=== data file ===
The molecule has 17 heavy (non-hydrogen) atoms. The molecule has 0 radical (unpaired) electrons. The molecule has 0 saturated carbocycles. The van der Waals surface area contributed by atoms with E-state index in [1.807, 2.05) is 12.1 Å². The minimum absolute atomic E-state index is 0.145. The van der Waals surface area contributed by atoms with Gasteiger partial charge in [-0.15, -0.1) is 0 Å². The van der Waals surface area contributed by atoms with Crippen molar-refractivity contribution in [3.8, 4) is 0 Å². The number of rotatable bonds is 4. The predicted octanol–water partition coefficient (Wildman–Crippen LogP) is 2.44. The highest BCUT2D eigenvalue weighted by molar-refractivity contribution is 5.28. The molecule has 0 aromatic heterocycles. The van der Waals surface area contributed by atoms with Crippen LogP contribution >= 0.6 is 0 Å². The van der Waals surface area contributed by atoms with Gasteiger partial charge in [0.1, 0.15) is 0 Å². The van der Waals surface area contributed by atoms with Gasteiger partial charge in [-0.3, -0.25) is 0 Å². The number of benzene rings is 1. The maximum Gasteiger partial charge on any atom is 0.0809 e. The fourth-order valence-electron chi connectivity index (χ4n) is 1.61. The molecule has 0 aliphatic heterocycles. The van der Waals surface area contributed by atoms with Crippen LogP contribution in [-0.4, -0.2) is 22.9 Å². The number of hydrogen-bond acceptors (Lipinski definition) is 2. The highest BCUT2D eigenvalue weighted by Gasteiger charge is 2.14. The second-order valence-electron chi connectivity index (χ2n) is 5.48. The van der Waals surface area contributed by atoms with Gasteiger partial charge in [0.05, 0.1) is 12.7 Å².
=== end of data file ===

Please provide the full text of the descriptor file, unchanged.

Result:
The molecule has 17 heavy (non-hydrogen) atoms. The molecule has 0 radical (unpaired) electrons. The molecule has 0 saturated carbocycles. The van der Waals surface area contributed by atoms with E-state index in [1.807, 2.05) is 12.1 Å². The minimum absolute atomic E-state index is 0.145. The van der Waals surface area contributed by atoms with Gasteiger partial charge in [-0.15, -0.1) is 0 Å². The van der Waals surface area contributed by atoms with Crippen molar-refractivity contribution in [3.8, 4) is 0 Å². The number of rotatable bonds is 4. The predicted octanol–water partition coefficient (Wildman–Crippen LogP) is 2.44. The highest BCUT2D eigenvalue weighted by molar-refractivity contribution is 5.28. The molecule has 0 aromatic heterocycles. The van der Waals surface area contributed by atoms with Crippen LogP contribution >= 0.6 is 0 Å². The van der Waals surface area contributed by atoms with Gasteiger partial charge in [0.1, 0.15) is 0 Å². The van der Waals surface area contributed by atoms with Gasteiger partial charge in [-0.3, -0.25) is 0 Å². The number of benzene rings is 1. The maximum Gasteiger partial charge on any atom is 0.0809 e. The fourth-order valence-electron chi connectivity index (χ4n) is 1.61. The molecule has 0 aliphatic heterocycles. The van der Waals surface area contributed by atoms with Crippen LogP contribution in [-0.4, -0.2) is 22.9 Å². The number of hydrogen-bond acceptors (Lipinski definition) is 2. The highest BCUT2D eigenvalue weighted by Gasteiger charge is 2.14. The second-order valence-electron chi connectivity index (χ2n) is 5.48. The van der Waals surface area contributed by atoms with Gasteiger partial charge in [0.05, 0.1) is 12.7 Å².